Talking about bringing a human dimension to a movie based on a videogame might sound like a fool's errand, but those qualities -- courtesy of star Alicia Vikander -- are the most memorable aspect of "Tomb Raider," an attempt to revive the franchise that Angelina Jolie previously headlined by introducing Lara Croft on what amounts to her first, er, raid.
In going back to the character's origins, the film makes Croft a bit more flesh and blood, and thus more heroic; on the down side, the finishing kick is muddled, and at times "Tomb Raider" feels like the small-boned test pattern for a more ambitious sequel to follow, assuming the international box-office haul merits one.
Croft is just scraping by when the movie begins, because her father (Simon West) went missing years before. Pressed to sign papers acknowledging his death that will also pave the way to accessing his fortune, she unearths a clue regarding his last known whereabouts, leading her first to Hong Kong, then an island where a potentially supernatural threat lurks.
Lara finds a reluctant companion in Lu Ren ("Into the Badlands" star Daniel Wu), who she meets in Hong Kong. But most of the action -- and certainly every snippet you're apt to see in the trailers -- takes place on the island, where Lara's resources are put to the test by a heavily armed group led by Vogel (Walton Goggins), who's seeking the very treasure that Lara's dad was after when he disappeared.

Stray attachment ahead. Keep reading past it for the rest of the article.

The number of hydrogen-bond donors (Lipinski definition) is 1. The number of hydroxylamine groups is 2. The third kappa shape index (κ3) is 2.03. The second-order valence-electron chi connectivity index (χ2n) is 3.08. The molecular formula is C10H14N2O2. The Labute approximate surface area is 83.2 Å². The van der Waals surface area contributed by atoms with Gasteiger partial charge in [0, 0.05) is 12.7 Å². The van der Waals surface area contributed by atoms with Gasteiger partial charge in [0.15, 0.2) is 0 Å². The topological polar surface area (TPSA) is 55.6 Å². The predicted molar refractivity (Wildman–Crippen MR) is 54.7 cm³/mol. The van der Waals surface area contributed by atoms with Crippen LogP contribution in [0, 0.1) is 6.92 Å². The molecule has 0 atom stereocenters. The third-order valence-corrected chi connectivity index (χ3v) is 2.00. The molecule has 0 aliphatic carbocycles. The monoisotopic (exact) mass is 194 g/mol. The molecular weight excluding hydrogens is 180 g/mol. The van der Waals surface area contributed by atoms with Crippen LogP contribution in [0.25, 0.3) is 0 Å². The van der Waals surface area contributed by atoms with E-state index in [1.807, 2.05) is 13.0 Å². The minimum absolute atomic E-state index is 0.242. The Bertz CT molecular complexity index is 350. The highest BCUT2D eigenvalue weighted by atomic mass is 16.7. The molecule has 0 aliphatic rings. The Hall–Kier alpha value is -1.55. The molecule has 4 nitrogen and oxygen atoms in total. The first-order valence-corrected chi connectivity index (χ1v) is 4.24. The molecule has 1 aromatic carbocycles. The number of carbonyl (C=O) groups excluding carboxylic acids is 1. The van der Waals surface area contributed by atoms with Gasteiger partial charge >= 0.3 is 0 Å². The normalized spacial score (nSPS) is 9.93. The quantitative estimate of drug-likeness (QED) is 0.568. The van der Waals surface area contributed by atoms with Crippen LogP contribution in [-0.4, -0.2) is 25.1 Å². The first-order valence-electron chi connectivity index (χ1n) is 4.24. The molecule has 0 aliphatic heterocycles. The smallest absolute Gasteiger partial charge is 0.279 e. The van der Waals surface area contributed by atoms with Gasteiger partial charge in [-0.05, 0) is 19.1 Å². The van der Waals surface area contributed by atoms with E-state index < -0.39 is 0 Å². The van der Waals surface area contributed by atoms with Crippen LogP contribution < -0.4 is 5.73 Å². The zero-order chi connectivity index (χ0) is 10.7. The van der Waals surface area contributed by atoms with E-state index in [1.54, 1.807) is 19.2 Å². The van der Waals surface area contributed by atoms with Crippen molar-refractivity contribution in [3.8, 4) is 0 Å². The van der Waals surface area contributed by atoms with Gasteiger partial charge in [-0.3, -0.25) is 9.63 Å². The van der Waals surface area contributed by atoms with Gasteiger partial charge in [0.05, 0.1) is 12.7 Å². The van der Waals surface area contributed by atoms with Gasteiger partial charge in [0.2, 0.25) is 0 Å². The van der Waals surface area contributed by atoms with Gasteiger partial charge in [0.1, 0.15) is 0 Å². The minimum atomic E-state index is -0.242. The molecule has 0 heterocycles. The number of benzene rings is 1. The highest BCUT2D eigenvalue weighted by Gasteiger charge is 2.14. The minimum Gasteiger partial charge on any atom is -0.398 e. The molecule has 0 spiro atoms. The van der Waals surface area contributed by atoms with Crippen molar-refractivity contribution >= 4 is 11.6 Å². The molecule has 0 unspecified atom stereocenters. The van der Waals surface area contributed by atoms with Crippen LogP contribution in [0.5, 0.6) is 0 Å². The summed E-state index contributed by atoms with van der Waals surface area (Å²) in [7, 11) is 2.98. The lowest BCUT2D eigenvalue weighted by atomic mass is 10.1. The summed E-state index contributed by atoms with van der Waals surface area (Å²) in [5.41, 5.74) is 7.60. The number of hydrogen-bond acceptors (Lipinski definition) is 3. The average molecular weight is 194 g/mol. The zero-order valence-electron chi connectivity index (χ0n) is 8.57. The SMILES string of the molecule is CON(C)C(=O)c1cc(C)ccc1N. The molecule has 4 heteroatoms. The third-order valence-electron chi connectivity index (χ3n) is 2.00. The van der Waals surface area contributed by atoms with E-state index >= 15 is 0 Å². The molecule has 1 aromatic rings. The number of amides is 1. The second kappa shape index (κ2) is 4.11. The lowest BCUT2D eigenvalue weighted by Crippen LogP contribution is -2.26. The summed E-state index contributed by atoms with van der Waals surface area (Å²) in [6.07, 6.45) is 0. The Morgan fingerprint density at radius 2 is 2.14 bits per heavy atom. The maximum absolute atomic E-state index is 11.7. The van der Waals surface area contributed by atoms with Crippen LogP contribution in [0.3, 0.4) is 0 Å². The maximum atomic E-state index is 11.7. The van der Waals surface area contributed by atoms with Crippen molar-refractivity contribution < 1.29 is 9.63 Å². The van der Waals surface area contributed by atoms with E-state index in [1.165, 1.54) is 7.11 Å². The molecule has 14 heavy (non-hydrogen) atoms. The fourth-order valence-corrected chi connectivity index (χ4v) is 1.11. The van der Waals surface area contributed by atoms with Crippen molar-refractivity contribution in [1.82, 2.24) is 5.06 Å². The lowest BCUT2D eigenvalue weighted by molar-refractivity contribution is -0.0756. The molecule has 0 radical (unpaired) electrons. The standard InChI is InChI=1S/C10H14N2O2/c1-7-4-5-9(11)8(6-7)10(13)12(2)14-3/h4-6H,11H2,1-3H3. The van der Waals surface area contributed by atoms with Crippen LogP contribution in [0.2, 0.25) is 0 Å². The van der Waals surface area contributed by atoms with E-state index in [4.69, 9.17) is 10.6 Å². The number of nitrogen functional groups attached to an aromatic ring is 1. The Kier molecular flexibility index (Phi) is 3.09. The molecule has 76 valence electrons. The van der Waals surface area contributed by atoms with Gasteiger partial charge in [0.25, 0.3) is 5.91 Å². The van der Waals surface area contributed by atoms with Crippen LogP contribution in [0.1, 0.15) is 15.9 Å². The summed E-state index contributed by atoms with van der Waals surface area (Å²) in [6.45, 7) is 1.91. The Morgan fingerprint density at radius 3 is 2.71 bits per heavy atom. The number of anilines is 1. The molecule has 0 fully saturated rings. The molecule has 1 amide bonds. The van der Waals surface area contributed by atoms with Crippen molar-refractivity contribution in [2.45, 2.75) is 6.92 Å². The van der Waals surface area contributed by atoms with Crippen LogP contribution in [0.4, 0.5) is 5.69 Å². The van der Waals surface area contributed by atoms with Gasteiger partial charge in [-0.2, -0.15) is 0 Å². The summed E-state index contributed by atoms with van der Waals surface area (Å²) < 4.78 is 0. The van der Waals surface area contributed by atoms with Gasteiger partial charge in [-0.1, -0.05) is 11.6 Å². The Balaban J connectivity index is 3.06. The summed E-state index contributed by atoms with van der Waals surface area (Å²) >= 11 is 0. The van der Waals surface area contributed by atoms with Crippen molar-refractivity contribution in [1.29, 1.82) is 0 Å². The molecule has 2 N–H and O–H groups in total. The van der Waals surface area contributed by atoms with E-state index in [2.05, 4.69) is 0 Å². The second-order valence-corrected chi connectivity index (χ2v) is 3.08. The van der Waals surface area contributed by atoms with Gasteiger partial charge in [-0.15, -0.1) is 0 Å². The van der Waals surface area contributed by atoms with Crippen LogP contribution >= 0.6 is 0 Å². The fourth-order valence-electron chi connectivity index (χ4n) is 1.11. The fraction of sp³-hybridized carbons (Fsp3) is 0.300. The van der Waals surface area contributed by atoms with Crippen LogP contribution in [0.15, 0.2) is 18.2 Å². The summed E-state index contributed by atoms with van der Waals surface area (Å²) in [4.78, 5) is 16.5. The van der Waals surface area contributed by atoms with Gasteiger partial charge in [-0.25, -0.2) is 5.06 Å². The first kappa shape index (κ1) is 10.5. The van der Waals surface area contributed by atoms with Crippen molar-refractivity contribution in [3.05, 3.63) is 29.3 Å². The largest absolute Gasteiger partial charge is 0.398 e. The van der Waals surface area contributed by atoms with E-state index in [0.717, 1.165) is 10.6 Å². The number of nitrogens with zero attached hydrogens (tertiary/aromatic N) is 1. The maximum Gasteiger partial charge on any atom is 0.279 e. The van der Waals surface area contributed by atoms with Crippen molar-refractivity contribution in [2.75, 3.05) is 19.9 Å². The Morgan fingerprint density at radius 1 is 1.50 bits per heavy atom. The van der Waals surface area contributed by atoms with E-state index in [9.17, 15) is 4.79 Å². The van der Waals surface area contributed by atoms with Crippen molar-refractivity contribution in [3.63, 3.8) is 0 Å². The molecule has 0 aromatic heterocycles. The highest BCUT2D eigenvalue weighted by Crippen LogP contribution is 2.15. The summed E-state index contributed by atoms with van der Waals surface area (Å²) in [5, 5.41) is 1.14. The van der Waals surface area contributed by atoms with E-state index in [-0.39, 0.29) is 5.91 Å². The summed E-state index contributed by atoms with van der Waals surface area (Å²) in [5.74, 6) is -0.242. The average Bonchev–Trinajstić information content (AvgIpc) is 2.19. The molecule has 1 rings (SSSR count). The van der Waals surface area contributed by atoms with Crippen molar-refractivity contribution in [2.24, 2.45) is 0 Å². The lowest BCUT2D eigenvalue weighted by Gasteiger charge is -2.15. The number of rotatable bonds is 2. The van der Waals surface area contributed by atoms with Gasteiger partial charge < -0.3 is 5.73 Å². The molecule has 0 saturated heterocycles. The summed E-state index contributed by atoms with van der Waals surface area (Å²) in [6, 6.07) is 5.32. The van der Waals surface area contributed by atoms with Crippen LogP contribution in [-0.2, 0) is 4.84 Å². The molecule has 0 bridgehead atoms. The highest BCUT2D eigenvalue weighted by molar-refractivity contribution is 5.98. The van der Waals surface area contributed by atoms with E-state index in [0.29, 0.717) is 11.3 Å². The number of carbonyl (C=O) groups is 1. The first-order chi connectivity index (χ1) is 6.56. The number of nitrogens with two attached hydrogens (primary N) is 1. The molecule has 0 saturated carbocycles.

The premise, of course, is mostly an excuse to put Croft through a series of action sequences, including a particularly harrowing one in which she must survive a raging river and waterfall. There's also a fair amount of violence, although as Lara is relatively new to this perilous line of work, there's very little that's casual about the carnage.
To the extent that it works, thank Vikander, who actually manages to convey vulnerability between the acts of derring-do and sprinting past obstacles. The fact that there's actually been some debate among fanboys about whether the Oscar-winning actress fulfills the cartoonish contours of the character is merely a reminder that some folks really do belong in darkened rooms engaged in solitary pursuits.
Under the stewardship of Norwegian director Roar Uthaug, this "Tomb Raider" feels like a competently executed means of bringing back a franchise that last hit theaters 15 years ago.
Whether the movie conjures the excitement or thrills associated with the model of a modern major blockbuster is another matter. Because while Lara rather appropriately exhibits her handy skill with a bow and arrow, "Tomb Raider" doesn't quite qualify as a bull's-eye, but thanks to its star, nor does it completely miss the target.
"Tomb Raider" opens March 16 in the U.S. It's rated PG-13. The movie is being released by Warner Bros., like CNN, a unit of Time Warner.
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